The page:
When a cat is dropped, it always lands on its feet, and when toast is dropped, it always lands with the buttered side facing down. I propose to strap buttered toast to the back of a cat; the two will hover, spinning, inches above the ground. With a giant buttered-cat array, a high-speed monorail could easily link New York with Chicago.
-john frazee, in the journal of irreproducible results

When I'd printed it out to show to my husband, who then told me some interesting things about monorails which had been told to him by a Spanish member of a mountain-walking club they both belong to, I set off on a quest.

But before I get to that, I must finish writing about Steve who is holding a workshop in London on October 7th which I'd love to attend but can't because I'll most likely be driving through France or unpacking and settling down for a hard-writing winter.

Steve, who describes his consulting firm, Advanced Common Sense as "just me and a few well-placed mirrors") is based in Chestnut Hill, Massachusetts, not far from Boston. He currently spends most of his time reviewing existing sites and designs for new sites, conducting usability workshops, and helping clients resolve thorny interface problems. Anyone with a website would do well to buy his book or, if strapped for cash, request a copy from their public library.

Searching for John Frazee

Delighted by the concept of a cat-and-buttered-toast monorail, I couldn't wait to find out more about its inventor, John Frazee. I haven't tracked him down yet, but I have found The Journal of Irreproducible Results founded by virologist Alexander Kohn and physicist Harry J. Lipkin in 1955 in Ness Ziona, Israel. The current editor is astronomer Norman Sperling who took over last year. He has subscribed to JIR since the 1970s and was previously assistant editor of Sky & Telescope magazine, and Science Editor of He teaches astronomy in universities around San Francisco, wrote What Your Astronomy Textbook Won't Tell You, and co-designed Edmund Scientific's Astroscan telescope.

The magazine has been described as "the funniest thing to happen to science since Archimedes ran naked through the streets of Syracuse." I noticed that there's only one woman, Connie Sancetta whose field is marine geology, on the 15-strong editorial board.

Why this taste for anguish in novels?

On August 7, I wrote about Jodi Picoult, "I wasn't planning to read her novels, but now that I've seen her face I shall give them a whirl." This week a postcard from the Guille-Allès public library told me that a copy of Picoult's 2004 title My Sister's Keeper was awaiting collection.

The shoutline above the title is "If you use one of your children to save the life of another are you being a good mother or a very bad one." In the acknowledgments at the front of the book, Picoult writes "As the mother of a child who had ten surgeries in three years, I would like to thank first the doctors and nurses who routinely take the hardest moment a family can experience and soften the edges…"

The novel is about Anna who, we read on the back cover, "is not sick, but she might as well be. By age thirteen, she has undergone countless surgeries, transfusions, and injections to help her sister, Kate, fight leukaemia." On page 18, Anna tells a lawyer she wants to sue her parents for the rights to her own body.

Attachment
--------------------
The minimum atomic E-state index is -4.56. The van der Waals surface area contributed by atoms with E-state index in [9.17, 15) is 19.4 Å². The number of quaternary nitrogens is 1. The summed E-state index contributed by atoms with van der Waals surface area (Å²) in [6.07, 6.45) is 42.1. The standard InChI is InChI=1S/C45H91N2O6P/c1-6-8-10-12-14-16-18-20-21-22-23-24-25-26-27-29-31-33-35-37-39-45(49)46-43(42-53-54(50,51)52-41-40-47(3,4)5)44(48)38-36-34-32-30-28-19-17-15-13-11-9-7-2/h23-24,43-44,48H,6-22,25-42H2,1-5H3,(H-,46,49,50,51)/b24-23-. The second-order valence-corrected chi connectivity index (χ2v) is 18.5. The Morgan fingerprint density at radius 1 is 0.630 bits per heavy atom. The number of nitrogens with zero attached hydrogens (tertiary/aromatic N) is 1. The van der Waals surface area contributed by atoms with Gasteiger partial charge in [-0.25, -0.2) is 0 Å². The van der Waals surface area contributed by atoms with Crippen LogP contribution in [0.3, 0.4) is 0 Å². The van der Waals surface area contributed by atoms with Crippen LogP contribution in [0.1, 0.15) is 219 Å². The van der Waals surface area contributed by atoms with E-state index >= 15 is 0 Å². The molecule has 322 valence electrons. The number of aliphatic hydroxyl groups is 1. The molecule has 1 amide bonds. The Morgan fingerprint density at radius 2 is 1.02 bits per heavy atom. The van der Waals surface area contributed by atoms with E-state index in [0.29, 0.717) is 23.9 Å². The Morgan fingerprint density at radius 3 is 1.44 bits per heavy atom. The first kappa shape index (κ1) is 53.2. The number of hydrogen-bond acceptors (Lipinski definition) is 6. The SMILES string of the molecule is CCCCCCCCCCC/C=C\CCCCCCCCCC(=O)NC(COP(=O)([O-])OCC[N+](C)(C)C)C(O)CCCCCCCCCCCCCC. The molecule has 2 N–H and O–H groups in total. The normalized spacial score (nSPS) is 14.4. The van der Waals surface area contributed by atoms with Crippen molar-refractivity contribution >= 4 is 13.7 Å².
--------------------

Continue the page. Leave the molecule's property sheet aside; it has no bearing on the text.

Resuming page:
My Sister's Keeper was highly praised by reviewers but, as I read it, I wondered why, after people have read all the bad news in their newspapers and watched more bad news on television, they should want to read novels in which the characters worry and suffer.

This thirst for anguish seems to be something new. I don't remember the middlebrow novels read in my twenties and thirties being full of unrelenting mental and physical anguish. Nancy Mitford was funny. Mary Renault took one into the far past. Mary Stewart took her readers to interesting locations.

Writers are born not made

Twice in the Mary Stewart interview, she emphasises that writers are born not made.
MS: No. I've written stories since I was three and a half, and I think you're either born with the storyteller's flair or you're not. You can learn much about the craft of writing, but you either have the storyteller's flair or you don't. It's no virtue of mine. It's just there. In a story, however, each point of rest is also a point of departure; you can't help it.

MS: Well, actually this is, if I may say so, the storyteller's skill that one is either born with or one isn't. I remember someone writing to me about my very first book, the thriller Madam, Will You Talk?. She told me that she'd taken it up to read in bed. Then at three in the morning, she wrote me a complaint. I'd come to a point in the book where I'd actually brought my exhausted heroine and her hero together, and they'd had an absolutely smashing meal, which I described in detail. She said, I had to go down to the kitchen and make myself bacon and eggs. So, I thought, well, that's a tribute, anyway.

How I wish more of the people who tutor "creative writing" courses, or write how-to books about writing, would realise that Mary Stewart is right. I have never met a first class storyteller who didn't start early in childhood.